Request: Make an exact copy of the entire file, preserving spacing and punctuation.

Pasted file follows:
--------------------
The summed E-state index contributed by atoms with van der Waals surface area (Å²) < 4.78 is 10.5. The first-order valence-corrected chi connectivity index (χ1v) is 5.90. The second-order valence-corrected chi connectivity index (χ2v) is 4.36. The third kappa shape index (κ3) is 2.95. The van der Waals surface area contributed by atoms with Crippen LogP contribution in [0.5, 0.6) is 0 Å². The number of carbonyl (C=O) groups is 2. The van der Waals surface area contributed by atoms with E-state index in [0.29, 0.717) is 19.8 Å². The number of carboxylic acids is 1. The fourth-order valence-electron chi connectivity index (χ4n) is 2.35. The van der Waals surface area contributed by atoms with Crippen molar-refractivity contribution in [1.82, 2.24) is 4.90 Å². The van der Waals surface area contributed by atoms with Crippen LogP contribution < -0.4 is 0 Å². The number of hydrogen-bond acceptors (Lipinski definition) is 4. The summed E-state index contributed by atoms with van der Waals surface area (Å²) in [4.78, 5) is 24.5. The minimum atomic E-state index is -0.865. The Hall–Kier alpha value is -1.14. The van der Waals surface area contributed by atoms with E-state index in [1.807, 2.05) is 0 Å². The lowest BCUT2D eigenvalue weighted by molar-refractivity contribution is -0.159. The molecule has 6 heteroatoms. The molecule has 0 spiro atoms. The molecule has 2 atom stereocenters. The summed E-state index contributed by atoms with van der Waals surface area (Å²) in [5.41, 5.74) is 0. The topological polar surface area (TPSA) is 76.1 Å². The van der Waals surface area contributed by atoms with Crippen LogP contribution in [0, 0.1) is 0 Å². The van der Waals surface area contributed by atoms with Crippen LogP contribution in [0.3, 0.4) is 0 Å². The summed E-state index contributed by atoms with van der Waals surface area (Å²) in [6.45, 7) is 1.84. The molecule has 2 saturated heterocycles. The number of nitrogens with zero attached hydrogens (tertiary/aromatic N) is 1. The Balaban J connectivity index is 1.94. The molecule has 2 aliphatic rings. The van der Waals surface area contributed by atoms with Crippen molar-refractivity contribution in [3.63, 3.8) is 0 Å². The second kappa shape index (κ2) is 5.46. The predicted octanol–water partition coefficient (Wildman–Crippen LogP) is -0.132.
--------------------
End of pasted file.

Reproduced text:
The summed E-state index contributed by atoms with van der Waals surface area (Å²) < 4.78 is 10.5. The first-order valence-corrected chi connectivity index (χ1v) is 5.90. The second-order valence-corrected chi connectivity index (χ2v) is 4.36. The third kappa shape index (κ3) is 2.95. The van der Waals surface area contributed by atoms with Crippen LogP contribution in [0.5, 0.6) is 0 Å². The number of carbonyl (C=O) groups is 2. The van der Waals surface area contributed by atoms with E-state index in [0.29, 0.717) is 19.8 Å². The number of carboxylic acids is 1. The fourth-order valence-electron chi connectivity index (χ4n) is 2.35. The van der Waals surface area contributed by atoms with Crippen molar-refractivity contribution in [1.82, 2.24) is 4.90 Å². The van der Waals surface area contributed by atoms with Crippen LogP contribution < -0.4 is 0 Å². The number of hydrogen-bond acceptors (Lipinski definition) is 4. The summed E-state index contributed by atoms with van der Waals surface area (Å²) in [4.78, 5) is 24.5. The minimum atomic E-state index is -0.865. The Hall–Kier alpha value is -1.14. The van der Waals surface area contributed by atoms with E-state index in [1.807, 2.05) is 0 Å². The lowest BCUT2D eigenvalue weighted by molar-refractivity contribution is -0.159. The molecule has 6 heteroatoms. The molecule has 0 spiro atoms. The molecule has 2 atom stereocenters. The summed E-state index contributed by atoms with van der Waals surface area (Å²) in [5.41, 5.74) is 0. The topological polar surface area (TPSA) is 76.1 Å². The van der Waals surface area contributed by atoms with Crippen LogP contribution in [0, 0.1) is 0 Å². The van der Waals surface area contributed by atoms with Crippen LogP contribution in [0.3, 0.4) is 0 Å². The summed E-state index contributed by atoms with van der Waals surface area (Å²) in [6.45, 7) is 1.84. The molecule has 2 saturated heterocycles. The number of nitrogens with zero attached hydrogens (tertiary/aromatic N) is 1. The Balaban J connectivity index is 1.94. The molecule has 2 aliphatic rings. The van der Waals surface area contributed by atoms with Crippen molar-refractivity contribution in [3.63, 3.8) is 0 Å². The second kappa shape index (κ2) is 5.46. The predicted octanol–water partition coefficient (Wildman–Crippen LogP) is -0.132.